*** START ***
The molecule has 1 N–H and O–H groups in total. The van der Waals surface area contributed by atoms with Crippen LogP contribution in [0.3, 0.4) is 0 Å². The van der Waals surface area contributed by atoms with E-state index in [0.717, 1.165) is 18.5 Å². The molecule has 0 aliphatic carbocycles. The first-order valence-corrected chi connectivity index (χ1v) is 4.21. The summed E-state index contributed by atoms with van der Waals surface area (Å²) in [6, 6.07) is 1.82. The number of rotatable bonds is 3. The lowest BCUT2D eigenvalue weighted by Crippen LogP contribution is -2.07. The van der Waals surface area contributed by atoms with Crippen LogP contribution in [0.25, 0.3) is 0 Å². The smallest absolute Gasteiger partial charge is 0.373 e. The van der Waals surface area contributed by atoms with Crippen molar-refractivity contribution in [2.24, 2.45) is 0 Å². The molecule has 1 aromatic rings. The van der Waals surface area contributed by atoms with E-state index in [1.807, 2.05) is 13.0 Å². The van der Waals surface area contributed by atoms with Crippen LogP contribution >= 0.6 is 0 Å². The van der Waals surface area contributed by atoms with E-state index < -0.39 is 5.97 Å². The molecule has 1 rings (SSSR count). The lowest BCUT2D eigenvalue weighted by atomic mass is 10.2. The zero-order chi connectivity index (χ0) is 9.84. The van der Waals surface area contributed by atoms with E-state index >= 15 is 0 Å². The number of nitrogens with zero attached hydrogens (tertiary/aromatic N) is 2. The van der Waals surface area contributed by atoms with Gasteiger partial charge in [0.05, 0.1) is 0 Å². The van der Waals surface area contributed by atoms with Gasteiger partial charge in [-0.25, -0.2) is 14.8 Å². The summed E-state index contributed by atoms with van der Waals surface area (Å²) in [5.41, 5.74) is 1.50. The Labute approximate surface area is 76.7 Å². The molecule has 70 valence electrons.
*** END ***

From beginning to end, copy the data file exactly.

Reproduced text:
The molecule has 1 N–H and O–H groups in total. The van der Waals surface area contributed by atoms with Crippen LogP contribution in [0.3, 0.4) is 0 Å². The van der Waals surface area contributed by atoms with E-state index in [0.717, 1.165) is 18.5 Å². The molecule has 0 aliphatic carbocycles. The first-order valence-corrected chi connectivity index (χ1v) is 4.21. The summed E-state index contributed by atoms with van der Waals surface area (Å²) in [6, 6.07) is 1.82. The number of rotatable bonds is 3. The lowest BCUT2D eigenvalue weighted by Crippen LogP contribution is -2.07. The van der Waals surface area contributed by atoms with Crippen LogP contribution in [0.25, 0.3) is 0 Å². The smallest absolute Gasteiger partial charge is 0.373 e. The van der Waals surface area contributed by atoms with Crippen molar-refractivity contribution in [2.24, 2.45) is 0 Å². The molecule has 1 aromatic rings. The van der Waals surface area contributed by atoms with E-state index in [1.807, 2.05) is 13.0 Å². The van der Waals surface area contributed by atoms with Crippen LogP contribution >= 0.6 is 0 Å². The van der Waals surface area contributed by atoms with E-state index < -0.39 is 5.97 Å². The molecule has 1 rings (SSSR count). The lowest BCUT2D eigenvalue weighted by atomic mass is 10.2. The zero-order chi connectivity index (χ0) is 9.84. The van der Waals surface area contributed by atoms with E-state index >= 15 is 0 Å². The number of nitrogens with zero attached hydrogens (tertiary/aromatic N) is 2. The van der Waals surface area contributed by atoms with Gasteiger partial charge in [0.05, 0.1) is 0 Å². The van der Waals surface area contributed by atoms with Gasteiger partial charge in [-0.25, -0.2) is 14.8 Å². The summed E-state index contributed by atoms with van der Waals surface area (Å²) in [5.41, 5.74) is 1.50. The Labute approximate surface area is 76.7 Å². The molecule has 70 valence electrons.